Believe it or not, he did the first exploration south of Sydney in a boat called the Tom Thumb, which was only nine-foot long, with his good friend, the ship’s surgeon, George Bass, and George Bass’ servant, and they explored hundreds of kilometres of the coast below Sydney.


In a slightly larger boat, Flinders became famous because, with George Bass again, they circumnavigated Tasmania, or Van Diemen’s Land as it was known then, and proved it to be separate from the Australian mainland. 


Flinders went back to England in 1800. This is the scene, this is what we knew – oh, I was going to mention, at the same time, it was not only the British who were interested in the further exploration of Australia. The French, somehow, in the most turbulent period of their history, in the late-1700s and the early-1800s, committed a number of remarkable voyages of scientific discovery – Bougainville, St Alouarn, Dufresne, La Pérouse, d’Entrecasteaux, and these – the biggest one of course is La Pérouse, who went on this massive five-year voyage around the Pacific and ended up in Botany Bay three days after the arrival of the first fleet, and three weeks later, went and disappeared. The French were far more interested. The French public were far more interested in these great voyages of exploration and discovery than the British, and when La Pérouse disappeared, this is a painting, a very famous painting, of La Pérouse being given his instructions ceremonially by Louis XVI, but such was the interest and the concern when La Pérouse disappeared that Louis XVI is reported to have said, on the eve of his execution, “Is there any news of Monsieur La Pérouse?” 


Of all of these French explorers, apart from Bougainville, all of the others died during their explorations – all of them. It underlines just how hazardous these voyages of exploration into the Pacific and to Australia were. First of all, the ships they sailed on – we measured this hall today – the ships were about the length of this hall, and they all leaked. They all had to be constantly pumped or you would sink. You would be on these voyages for a minimum of two years. They were extremely hazardous, with extremely high rates of fatality. There was no fresh food of course after you left port, and the standard food was salted meat and hard-tack biscuit which had been baked as dry as possible. If you had any teeth, it was very hard to break. They were infested with weevils, which ironically was a source of protein that a lot of the sailors would not have.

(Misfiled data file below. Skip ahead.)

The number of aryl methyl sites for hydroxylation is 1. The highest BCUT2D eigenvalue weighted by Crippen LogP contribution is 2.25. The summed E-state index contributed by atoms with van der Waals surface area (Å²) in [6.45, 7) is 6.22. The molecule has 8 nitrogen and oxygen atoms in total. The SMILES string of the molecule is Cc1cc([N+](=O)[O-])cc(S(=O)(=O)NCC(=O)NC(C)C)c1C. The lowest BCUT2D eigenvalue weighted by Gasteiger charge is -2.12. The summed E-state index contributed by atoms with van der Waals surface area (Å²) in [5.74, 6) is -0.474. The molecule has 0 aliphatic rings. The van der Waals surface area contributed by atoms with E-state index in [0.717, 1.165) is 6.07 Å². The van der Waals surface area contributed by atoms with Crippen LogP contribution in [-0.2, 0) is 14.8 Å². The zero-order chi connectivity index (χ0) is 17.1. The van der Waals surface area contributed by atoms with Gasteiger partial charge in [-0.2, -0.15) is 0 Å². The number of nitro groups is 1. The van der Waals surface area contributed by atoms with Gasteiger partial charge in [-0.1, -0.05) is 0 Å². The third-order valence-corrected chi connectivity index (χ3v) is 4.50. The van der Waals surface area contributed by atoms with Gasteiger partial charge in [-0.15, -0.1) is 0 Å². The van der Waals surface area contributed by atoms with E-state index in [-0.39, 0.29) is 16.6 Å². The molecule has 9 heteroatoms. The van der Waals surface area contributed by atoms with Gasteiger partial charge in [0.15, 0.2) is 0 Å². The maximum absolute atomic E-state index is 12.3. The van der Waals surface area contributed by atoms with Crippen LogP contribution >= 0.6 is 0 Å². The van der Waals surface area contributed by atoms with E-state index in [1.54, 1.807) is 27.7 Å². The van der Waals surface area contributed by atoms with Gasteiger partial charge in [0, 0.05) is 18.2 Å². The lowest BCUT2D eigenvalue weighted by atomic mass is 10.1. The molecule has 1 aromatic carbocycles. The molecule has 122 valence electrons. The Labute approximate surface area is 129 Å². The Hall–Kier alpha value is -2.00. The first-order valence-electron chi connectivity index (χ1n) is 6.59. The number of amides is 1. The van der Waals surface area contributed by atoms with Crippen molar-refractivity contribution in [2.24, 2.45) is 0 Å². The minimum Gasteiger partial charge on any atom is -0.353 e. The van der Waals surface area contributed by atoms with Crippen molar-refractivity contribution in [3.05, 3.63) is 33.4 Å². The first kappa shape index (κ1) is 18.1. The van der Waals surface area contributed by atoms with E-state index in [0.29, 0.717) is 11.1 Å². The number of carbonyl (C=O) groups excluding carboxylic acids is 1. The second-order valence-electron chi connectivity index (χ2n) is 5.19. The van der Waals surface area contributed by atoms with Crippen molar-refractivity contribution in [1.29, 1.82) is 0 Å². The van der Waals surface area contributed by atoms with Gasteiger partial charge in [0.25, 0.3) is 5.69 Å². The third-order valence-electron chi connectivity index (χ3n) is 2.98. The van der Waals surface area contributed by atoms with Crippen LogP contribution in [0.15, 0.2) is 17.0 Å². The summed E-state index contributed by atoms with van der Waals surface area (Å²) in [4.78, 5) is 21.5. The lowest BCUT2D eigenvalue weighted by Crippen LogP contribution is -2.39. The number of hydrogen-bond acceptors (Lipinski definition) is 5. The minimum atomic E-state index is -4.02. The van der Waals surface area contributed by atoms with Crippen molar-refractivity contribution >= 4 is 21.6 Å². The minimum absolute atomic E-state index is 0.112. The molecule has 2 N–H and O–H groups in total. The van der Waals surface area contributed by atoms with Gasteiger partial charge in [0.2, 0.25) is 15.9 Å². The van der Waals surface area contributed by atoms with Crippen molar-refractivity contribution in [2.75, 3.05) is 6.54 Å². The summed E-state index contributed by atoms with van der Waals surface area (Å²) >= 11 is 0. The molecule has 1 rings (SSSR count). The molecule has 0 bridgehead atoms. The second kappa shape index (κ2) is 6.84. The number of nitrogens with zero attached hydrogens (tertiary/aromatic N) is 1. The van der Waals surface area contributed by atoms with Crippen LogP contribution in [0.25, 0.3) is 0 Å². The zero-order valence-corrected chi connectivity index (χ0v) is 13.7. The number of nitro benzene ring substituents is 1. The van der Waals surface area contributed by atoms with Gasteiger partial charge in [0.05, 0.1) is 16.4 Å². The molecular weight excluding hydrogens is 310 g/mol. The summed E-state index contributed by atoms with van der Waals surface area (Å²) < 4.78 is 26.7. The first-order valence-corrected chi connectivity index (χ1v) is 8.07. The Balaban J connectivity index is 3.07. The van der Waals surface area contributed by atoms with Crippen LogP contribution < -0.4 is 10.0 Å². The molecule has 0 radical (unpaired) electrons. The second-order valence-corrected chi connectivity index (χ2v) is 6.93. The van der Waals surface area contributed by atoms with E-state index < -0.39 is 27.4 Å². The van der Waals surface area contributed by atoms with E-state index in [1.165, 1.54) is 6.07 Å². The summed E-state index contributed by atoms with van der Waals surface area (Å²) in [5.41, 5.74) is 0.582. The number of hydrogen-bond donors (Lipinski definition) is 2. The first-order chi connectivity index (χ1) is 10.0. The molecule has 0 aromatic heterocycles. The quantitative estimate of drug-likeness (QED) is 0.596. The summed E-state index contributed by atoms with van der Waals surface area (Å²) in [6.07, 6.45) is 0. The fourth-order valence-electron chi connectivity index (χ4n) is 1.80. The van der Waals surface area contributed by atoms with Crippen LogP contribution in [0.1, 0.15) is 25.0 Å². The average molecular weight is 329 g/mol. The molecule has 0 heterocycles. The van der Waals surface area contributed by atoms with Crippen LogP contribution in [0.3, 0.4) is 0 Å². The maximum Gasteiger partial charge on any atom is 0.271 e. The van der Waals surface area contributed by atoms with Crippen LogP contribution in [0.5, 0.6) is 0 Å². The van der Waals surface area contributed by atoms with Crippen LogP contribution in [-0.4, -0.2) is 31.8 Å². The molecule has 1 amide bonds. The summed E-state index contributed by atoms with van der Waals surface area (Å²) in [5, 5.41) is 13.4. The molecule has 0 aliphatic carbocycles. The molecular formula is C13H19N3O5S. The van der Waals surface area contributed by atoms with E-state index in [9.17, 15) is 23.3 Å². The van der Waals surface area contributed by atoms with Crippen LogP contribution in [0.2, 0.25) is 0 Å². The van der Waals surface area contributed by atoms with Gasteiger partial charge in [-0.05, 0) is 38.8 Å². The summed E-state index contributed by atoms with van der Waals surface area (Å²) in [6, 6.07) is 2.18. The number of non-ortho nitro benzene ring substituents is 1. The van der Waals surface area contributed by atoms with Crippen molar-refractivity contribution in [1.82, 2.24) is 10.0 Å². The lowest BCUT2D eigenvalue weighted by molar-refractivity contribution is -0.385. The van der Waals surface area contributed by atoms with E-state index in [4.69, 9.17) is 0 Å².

The biggest cause of death on ships, right up until the middle of the 1700s was scurvy, which came about with the deficiency of Vitamin C. When they called in at the Dutch East Indies ports, the fatality rates, instead of coming down, went up because of the polluted water and the outbreaks of dysentery that wiped out entire crews. On Cook’s voyage back to England after discovering the East Coast of Australia, he lost a third of his crew from dysentery after calling in at Batavia, half of the crew of the Endeavour.


After the French explorations and Cook, this is 1800… This map was published in 1799 and, as a result of Cook discovering the two islands of New Zealand and the East Coast of Australia, the biggest missing bit is the large unknown coast of South Australia, and it was called “the unknown coast”. The only knowledge of the hinterland of Australia was 30 or 40 miles west of Sydney, the only European settlement, and it was not even known – and bear in mind, this is a dozen years after the first fleet settled here – it was not even known if New Holland in the west and New South Wales in the east were part of the same continent or whether they were separated by a strait.


It was not the British who initiated the move to go and find out. It was the French again. Two years before the British, on the left, Nicolas Baudin was appointed by Napoleon, with instructions to explore the unknown coast of Southern Australia to determine whether or not it was one continent and to complete the map of Australia.